We’ve bought and tested many pillows for nearly 30yrs and can genuinely recommend the Therapeutica Pillow as our most used for flare-ups and preventing episodes of occipital neuralgia. Trying to find a position that doesn’t aggravate already inflamed nerves… especially when you’re exhausted, is a waking nightmare; investing in a dedicated pillow if you’re suffering can be the key to occipital pain relief, it also takes the guess-work out of finding a position for a painful neck.
Of course, pillows are very personal… especially when it comes to pain. What works for one may not work for another. Many people are now investing in adjustable pillows because they can increase/decrease the loft and firmness as required, we swap between the Therapeutica and an adjustable shredded and find the combination of the two serves us well. Below are our best-rated pillows that are worth exploring.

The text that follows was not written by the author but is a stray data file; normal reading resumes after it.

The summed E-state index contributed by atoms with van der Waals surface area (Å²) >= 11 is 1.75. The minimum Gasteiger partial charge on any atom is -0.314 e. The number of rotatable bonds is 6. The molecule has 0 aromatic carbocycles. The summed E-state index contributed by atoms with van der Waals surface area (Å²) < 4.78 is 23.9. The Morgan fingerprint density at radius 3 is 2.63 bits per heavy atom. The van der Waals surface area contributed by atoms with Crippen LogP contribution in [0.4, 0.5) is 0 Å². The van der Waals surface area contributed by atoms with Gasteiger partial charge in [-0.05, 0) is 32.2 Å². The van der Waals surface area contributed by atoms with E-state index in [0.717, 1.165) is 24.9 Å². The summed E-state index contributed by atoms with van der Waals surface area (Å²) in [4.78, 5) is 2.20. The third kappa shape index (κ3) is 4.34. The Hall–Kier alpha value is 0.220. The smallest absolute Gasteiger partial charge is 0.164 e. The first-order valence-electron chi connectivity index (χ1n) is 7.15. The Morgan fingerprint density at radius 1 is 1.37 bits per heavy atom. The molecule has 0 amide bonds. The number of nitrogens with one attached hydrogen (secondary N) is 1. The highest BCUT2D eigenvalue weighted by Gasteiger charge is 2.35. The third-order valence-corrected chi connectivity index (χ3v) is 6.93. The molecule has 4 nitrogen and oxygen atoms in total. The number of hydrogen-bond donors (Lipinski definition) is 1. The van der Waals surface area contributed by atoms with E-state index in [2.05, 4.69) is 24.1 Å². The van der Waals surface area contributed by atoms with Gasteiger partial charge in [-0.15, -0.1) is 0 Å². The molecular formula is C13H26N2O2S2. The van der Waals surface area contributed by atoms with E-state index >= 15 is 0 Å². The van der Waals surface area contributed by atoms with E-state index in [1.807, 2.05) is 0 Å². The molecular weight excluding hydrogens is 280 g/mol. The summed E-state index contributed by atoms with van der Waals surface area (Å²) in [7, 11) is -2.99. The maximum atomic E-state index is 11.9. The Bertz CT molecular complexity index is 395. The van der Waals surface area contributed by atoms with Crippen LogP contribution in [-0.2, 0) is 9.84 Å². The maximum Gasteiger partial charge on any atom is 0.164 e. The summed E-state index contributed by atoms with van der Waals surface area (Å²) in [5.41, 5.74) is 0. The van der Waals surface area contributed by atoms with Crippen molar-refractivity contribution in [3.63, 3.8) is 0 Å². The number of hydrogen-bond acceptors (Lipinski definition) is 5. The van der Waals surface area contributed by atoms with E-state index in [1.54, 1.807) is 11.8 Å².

✅ OCCIPITAL NEURALGIA
✅ NECK / SHOULDER PAIN
✅ TENSION HEADACHES
✅ PERFECT FOR SIDE-SLEEPERS
✅ NON-ALLERGENIC / NON-TOXIC
So how do you try and sleep with occipital neuralgia flare-ups and find a position that doesn’t feel like someone is kneeling on the base of your skull?
Here are some essential tips:
- Try and sleep on your back if you can
- Use a pillow that supports the neck and keeps your head aligned with your body
- DON’T sleep with your neck at an odd angle as it places more pressure on the nerves
- If you’re a side sleeper, this pillow is dedicated to relieving pressure.
- Please, please, pleeeassssee don’t sleep on your stomach.
Massage can feel like a miracle.